I used the original white housing with red trim Sweetwater Filter in the early 1990s, until frustration drove me to the Hiker Pur, which I've used religiously ever since.

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Katadyn (Pur) Hiker backpacker water filter review

Katadyn Hiker Water Filter
Information and Review

My old Hiker Pur filter is shown below. It is exactly the same as the Katadyn Hiker. Katadyn bought the Pur filter company in 2001, and continues to manufacture exactly the same Hiker Water Filter with interchangable replacement parts.

Katadyn Hiker = Pur Hiker.

It still works like a champ in 2014.

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MSR miniworks filter review Ari

MSR miniworks water filter review Oct 22 to 26, 2011 in the Carson Iceberg Wilderness.

Citation:

 Carson Iceberg Backpacking Loop: Gear

Quote:
"Ari started cursing at it. He was working like a dog to make Noble Lake's crap water filter. He wanted to spend his energy hiking, or at least enjoying the view."

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Sawyer Squeeze Bag Water Filter Review

Sawyer Squeeze™ Filter System.
I've seen lots of happy backpackers using this filter system.

The concept behind the system relies on a lightweight synthetic hollow fiber filter material in a small filter cartridge unit that screws onto lightweight mylar sacks of 16, 32, and 64 ounces.

The filter is operated by unscrewing the filter cartridge from it's mylar sack, filling the sack with water, restoring the filter cartridge to the filled sack, and squeezing.

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Best Backpacking Water Filter Options, with a close look at Filtration and Purification Basics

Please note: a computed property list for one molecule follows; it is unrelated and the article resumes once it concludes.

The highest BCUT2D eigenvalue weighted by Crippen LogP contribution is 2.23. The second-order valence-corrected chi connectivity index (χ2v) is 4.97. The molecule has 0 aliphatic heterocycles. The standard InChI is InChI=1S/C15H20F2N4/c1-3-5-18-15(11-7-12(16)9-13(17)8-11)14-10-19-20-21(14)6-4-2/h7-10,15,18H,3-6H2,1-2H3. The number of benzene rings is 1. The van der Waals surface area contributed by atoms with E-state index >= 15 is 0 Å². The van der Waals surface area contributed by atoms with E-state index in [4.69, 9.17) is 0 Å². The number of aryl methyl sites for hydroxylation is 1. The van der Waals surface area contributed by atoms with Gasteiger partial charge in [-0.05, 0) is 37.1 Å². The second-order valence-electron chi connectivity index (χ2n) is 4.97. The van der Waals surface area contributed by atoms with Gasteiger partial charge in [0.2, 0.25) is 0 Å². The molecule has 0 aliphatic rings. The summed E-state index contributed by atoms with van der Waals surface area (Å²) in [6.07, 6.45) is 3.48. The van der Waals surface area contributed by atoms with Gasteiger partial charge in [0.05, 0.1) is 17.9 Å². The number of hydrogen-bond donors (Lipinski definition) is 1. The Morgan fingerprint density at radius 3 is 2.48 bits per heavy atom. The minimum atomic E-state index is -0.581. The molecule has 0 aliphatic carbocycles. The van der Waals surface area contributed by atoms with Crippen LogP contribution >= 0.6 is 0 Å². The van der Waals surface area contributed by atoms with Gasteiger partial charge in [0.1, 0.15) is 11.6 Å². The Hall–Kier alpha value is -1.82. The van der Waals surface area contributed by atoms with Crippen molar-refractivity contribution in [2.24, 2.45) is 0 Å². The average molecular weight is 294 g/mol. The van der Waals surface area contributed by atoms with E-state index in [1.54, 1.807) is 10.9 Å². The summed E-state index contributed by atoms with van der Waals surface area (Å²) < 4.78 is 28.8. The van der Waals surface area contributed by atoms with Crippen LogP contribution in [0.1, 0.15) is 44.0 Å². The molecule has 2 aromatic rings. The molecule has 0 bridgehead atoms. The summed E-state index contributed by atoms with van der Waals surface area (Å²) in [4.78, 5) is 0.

We are going to identify the best backpacking water filter or system of chemical purification for you. To do that we need to identify two things. Your needs as a backpacker and the threats.

 

Patterns of Use

Selection Criteria

Water Filters

Water Purification Chemicals

Bladders-Squeeze Bottles

UV

 

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Nothing is Waterproof

Here's the deal: NOTHING IS WATERPROOF.

Not even rubber-coated nylon. Anyone who backpacks in rubber-coated fabrics know that the hiker's sweat inside the rubber is as wet as the rain outside. And much nastier...

The classic "breathable" waterproof/water resistant materials can be "waterproof" for up to three days. That's the longest I've ever gotten any "dry" conditions to last. After three days in driving rain everything is wet. Everything.

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High Sierra Water Purity Information: Giardia Lamblia, Giardiasis, Cryptosporidium

High Sierra Water purity and contamination information and resources for backpackers.

Giardia and Cryptosporidium are generally recognized as the basic threats to backpacker water purity in the High Sierra. Our first line of defense is knowledge. Below we will get a range of information supporting a range of responses.

To treat or not to treat, that is the ultimate question.

Below Dr. Rockwell insists Sierra Water is safe, further down we see Dr. Derlet finding indications of widespread contamination.